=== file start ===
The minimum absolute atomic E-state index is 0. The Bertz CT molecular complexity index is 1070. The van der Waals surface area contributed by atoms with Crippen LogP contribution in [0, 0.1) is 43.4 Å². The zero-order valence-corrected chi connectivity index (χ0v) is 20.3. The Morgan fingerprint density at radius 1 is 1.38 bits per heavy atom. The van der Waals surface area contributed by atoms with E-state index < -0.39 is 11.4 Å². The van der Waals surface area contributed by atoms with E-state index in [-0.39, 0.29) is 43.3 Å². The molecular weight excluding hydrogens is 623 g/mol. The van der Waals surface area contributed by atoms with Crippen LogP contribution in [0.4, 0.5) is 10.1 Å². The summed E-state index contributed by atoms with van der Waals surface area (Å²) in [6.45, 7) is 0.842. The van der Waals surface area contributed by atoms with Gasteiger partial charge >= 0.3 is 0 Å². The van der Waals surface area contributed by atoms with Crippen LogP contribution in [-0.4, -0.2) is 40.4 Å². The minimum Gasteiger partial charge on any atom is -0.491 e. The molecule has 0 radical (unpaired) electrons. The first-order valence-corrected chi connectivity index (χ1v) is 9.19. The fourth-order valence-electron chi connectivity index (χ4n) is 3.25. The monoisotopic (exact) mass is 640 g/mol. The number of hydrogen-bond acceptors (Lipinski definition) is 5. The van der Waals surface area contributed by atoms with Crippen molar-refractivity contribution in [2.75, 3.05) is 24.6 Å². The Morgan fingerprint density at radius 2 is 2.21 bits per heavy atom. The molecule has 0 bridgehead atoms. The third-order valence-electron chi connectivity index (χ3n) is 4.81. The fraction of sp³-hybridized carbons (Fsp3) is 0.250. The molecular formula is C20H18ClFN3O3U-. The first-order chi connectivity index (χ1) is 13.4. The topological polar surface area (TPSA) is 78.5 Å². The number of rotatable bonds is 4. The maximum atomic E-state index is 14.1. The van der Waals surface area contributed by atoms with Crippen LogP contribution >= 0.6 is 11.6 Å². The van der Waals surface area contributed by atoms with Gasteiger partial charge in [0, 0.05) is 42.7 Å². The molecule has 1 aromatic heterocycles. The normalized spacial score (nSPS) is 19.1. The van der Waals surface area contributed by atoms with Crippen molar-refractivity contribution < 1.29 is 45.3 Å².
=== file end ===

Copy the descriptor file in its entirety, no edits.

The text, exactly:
The minimum absolute atomic E-state index is 0. The Bertz CT molecular complexity index is 1070. The van der Waals surface area contributed by atoms with Crippen LogP contribution in [0, 0.1) is 43.4 Å². The zero-order valence-corrected chi connectivity index (χ0v) is 20.3. The Morgan fingerprint density at radius 1 is 1.38 bits per heavy atom. The van der Waals surface area contributed by atoms with E-state index < -0.39 is 11.4 Å². The van der Waals surface area contributed by atoms with E-state index in [-0.39, 0.29) is 43.3 Å². The molecular weight excluding hydrogens is 623 g/mol. The van der Waals surface area contributed by atoms with Crippen LogP contribution in [0.4, 0.5) is 10.1 Å². The summed E-state index contributed by atoms with van der Waals surface area (Å²) in [6.45, 7) is 0.842. The van der Waals surface area contributed by atoms with Gasteiger partial charge >= 0.3 is 0 Å². The van der Waals surface area contributed by atoms with Crippen LogP contribution in [-0.4, -0.2) is 40.4 Å². The minimum Gasteiger partial charge on any atom is -0.491 e. The molecule has 0 radical (unpaired) electrons. The first-order valence-corrected chi connectivity index (χ1v) is 9.19. The fourth-order valence-electron chi connectivity index (χ4n) is 3.25. The monoisotopic (exact) mass is 640 g/mol. The number of hydrogen-bond acceptors (Lipinski definition) is 5. The van der Waals surface area contributed by atoms with Crippen molar-refractivity contribution in [2.75, 3.05) is 24.6 Å². The Morgan fingerprint density at radius 2 is 2.21 bits per heavy atom. The molecule has 0 bridgehead atoms. The third-order valence-electron chi connectivity index (χ3n) is 4.81. The fraction of sp³-hybridized carbons (Fsp3) is 0.250. The molecular formula is C20H18ClFN3O3U-. The first-order chi connectivity index (χ1) is 13.4. The topological polar surface area (TPSA) is 78.5 Å². The number of rotatable bonds is 4. The maximum atomic E-state index is 14.1. The van der Waals surface area contributed by atoms with Crippen LogP contribution >= 0.6 is 11.6 Å². The van der Waals surface area contributed by atoms with Gasteiger partial charge in [0, 0.05) is 42.7 Å². The molecule has 1 aromatic heterocycles. The normalized spacial score (nSPS) is 19.1. The van der Waals surface area contributed by atoms with Crippen molar-refractivity contribution < 1.29 is 45.3 Å².